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Mitch M.
Republican KY

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  • Justice and Mental Health Collaboration Act of 2013—Motion to Proceed

    by Senator Mitch McConnell

    Posted on 2014-05-15

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    Read More about Justice and Mental Health Collaboration Act of 2013--Motion to Proceed

    McCONNELL. Mr. President, our All-Volunteer military relies upon several critical factors to recruit young Americans who are sufficiently well educated, physically and mentally qualified, and adequately motivated to wear the uniform. Our recruits expect to be well led, well trained, adequately compensated, effectively challenged, and fairly treated. Critically, they also expected to receive the health care promised to them while they were on Active Duty or as veterans.



    Later this morning Secretary Shinseki will testify on stories that emerged several weeks ago about administrators at the VA hospital in Phoenix falsifying medical records to conceal delays in providing care to veterans. In the wake of these reports similar stories from Wyoming, North Carolina, Missouri, and Texas have come to light about employees using similar tactics to conceal backlogs in medical care. The questions awaiting the Secretary will be tough, but this is his job. The American people are demanding and deserve answers to these questions.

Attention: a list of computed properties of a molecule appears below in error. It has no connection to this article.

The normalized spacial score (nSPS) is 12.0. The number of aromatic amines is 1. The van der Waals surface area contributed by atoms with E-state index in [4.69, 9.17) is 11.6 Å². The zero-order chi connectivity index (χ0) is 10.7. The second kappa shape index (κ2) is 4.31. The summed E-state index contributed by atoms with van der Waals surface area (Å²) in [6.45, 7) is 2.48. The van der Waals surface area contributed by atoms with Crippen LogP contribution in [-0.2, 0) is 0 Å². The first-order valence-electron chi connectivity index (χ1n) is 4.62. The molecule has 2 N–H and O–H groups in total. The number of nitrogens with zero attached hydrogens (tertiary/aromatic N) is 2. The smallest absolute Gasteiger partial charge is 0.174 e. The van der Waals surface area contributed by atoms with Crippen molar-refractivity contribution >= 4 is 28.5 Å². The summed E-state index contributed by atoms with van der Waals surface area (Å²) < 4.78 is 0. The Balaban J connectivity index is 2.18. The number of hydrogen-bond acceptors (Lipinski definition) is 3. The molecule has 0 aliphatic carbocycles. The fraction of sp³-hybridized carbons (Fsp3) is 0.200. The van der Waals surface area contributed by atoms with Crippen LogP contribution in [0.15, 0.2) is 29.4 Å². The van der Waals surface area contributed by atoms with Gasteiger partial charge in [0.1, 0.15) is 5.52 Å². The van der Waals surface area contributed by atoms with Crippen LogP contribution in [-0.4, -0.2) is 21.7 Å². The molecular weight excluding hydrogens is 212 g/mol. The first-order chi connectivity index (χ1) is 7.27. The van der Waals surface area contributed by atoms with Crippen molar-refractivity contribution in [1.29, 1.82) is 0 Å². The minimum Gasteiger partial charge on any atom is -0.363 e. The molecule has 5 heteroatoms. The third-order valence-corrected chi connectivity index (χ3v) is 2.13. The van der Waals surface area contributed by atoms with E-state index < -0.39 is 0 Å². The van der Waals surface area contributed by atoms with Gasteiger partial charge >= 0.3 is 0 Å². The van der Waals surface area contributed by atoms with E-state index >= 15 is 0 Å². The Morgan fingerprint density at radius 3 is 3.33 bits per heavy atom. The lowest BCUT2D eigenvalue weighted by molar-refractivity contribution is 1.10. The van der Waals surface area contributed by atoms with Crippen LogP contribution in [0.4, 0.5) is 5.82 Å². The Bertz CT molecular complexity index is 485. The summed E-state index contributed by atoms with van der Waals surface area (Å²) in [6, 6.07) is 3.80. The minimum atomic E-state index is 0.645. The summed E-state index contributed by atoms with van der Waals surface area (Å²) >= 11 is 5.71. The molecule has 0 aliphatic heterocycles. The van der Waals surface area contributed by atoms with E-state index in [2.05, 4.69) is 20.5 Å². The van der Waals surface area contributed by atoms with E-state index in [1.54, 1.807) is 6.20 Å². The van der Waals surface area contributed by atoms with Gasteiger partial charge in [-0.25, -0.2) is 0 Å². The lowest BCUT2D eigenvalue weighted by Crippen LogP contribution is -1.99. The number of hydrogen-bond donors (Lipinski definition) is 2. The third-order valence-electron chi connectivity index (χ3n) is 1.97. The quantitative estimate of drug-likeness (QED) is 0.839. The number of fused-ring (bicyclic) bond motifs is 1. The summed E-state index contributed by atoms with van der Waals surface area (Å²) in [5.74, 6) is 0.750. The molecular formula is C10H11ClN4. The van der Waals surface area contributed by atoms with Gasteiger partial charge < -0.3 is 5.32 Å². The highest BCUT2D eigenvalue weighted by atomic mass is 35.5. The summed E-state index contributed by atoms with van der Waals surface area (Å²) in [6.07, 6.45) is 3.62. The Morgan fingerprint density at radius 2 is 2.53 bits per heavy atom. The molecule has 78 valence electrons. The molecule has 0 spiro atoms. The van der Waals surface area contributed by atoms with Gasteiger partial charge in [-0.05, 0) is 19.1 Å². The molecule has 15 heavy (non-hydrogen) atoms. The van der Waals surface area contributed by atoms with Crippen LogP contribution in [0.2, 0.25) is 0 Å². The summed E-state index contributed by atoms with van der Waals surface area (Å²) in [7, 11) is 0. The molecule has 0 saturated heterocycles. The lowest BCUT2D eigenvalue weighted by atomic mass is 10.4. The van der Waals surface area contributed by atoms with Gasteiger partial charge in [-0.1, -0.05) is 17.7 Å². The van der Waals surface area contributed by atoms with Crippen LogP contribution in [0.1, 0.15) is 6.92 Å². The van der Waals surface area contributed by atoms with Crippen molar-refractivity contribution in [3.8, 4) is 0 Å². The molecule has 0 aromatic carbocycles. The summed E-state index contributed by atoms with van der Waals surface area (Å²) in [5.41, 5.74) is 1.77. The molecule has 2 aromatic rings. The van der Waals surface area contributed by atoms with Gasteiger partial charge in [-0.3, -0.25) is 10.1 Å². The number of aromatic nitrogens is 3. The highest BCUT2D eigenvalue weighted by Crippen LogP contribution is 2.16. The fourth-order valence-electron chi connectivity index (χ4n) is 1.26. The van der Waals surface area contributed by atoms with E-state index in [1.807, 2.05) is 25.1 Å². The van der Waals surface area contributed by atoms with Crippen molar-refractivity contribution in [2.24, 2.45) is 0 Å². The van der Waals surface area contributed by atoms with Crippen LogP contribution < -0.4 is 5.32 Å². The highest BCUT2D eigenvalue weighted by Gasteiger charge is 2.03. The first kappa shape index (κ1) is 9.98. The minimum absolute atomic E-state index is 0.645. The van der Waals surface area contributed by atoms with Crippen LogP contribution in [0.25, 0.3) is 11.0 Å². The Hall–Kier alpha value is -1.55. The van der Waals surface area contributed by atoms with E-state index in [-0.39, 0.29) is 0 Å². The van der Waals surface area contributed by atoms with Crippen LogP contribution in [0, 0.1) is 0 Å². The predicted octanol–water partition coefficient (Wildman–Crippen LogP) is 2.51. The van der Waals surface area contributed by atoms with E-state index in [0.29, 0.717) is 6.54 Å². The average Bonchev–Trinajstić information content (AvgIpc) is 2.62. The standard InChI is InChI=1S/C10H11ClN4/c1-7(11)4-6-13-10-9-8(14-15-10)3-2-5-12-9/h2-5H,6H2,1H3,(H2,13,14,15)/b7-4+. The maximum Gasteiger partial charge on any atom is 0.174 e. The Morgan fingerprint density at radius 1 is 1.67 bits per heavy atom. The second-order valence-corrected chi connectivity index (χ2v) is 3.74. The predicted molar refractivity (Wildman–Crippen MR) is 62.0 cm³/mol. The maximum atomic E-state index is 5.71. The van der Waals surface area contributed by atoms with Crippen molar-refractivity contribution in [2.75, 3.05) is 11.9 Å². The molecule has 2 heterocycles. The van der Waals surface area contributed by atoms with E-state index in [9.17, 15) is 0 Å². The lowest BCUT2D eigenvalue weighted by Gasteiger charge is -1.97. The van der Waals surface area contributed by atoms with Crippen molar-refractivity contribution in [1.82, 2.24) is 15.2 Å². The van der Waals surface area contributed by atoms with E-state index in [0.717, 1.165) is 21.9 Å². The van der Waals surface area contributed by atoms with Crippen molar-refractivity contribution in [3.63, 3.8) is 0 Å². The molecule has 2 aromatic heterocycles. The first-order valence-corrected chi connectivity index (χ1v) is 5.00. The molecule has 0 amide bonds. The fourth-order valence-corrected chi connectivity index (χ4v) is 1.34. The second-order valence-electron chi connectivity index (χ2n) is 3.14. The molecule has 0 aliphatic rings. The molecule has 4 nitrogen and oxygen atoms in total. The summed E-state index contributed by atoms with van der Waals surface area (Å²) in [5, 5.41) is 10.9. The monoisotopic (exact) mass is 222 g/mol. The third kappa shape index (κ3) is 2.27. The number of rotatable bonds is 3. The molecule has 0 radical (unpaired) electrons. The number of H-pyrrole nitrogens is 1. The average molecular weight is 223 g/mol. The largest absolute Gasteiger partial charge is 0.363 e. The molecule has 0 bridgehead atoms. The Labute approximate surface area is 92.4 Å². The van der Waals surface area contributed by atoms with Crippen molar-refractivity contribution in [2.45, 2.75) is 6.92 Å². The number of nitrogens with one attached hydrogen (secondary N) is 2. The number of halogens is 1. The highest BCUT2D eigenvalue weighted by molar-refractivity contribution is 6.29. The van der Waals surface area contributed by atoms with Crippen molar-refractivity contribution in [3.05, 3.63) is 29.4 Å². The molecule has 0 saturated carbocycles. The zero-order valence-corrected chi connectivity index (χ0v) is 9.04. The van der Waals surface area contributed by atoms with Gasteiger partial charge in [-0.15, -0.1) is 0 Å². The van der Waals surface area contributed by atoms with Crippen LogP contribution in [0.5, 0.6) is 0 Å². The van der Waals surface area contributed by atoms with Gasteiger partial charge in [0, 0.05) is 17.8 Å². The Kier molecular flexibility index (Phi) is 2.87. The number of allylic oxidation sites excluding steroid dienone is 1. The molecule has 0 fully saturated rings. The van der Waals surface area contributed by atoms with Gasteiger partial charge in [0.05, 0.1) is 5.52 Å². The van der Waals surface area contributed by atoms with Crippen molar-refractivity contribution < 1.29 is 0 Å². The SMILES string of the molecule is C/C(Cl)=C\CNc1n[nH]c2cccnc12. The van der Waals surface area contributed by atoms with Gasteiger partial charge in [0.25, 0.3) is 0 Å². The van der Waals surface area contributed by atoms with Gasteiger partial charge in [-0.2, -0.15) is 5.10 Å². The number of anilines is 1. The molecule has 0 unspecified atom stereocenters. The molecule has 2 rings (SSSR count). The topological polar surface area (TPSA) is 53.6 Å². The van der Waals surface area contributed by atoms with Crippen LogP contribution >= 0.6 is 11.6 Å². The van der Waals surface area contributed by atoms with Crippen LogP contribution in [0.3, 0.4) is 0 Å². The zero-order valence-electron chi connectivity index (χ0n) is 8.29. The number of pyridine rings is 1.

[[Page S3049]] To his credit, Secretary Shinseki has ordered an inspector general review of the Phoenix VA health care system. It would not surprise me in the least if additional inspector general reviews end up being required at other VA hospitals.

    One thing I will be listening for today is whether Secretary Shinseki states a belief that the VA is, in fact, facing a systemic crisis because just this morning the Wall Street Journal reported that his Department has made ``minimal progress at best'' on a host of problems identified in 2012 by the nonpartisan Government Accountability Office--``minimal progress at best.'' That is how a nonpartisan GAO official described it.

    Many letters have come into my office on this issue. Kentuckians are really concerned. Let me read what one Kentuckian had to say: As a veteran, I have read the recent revelations of events in Phoenix with horror. These [Americans] . . . sacrificed for their country . . . In return, we owed them competent care and treatment as a person, and not an obstacle to a ``good evaluation.'' In order to regain the trust of our veterans, it is vital that we hold those responsible accountable . . .

    This Kentucky veteran could not be more right.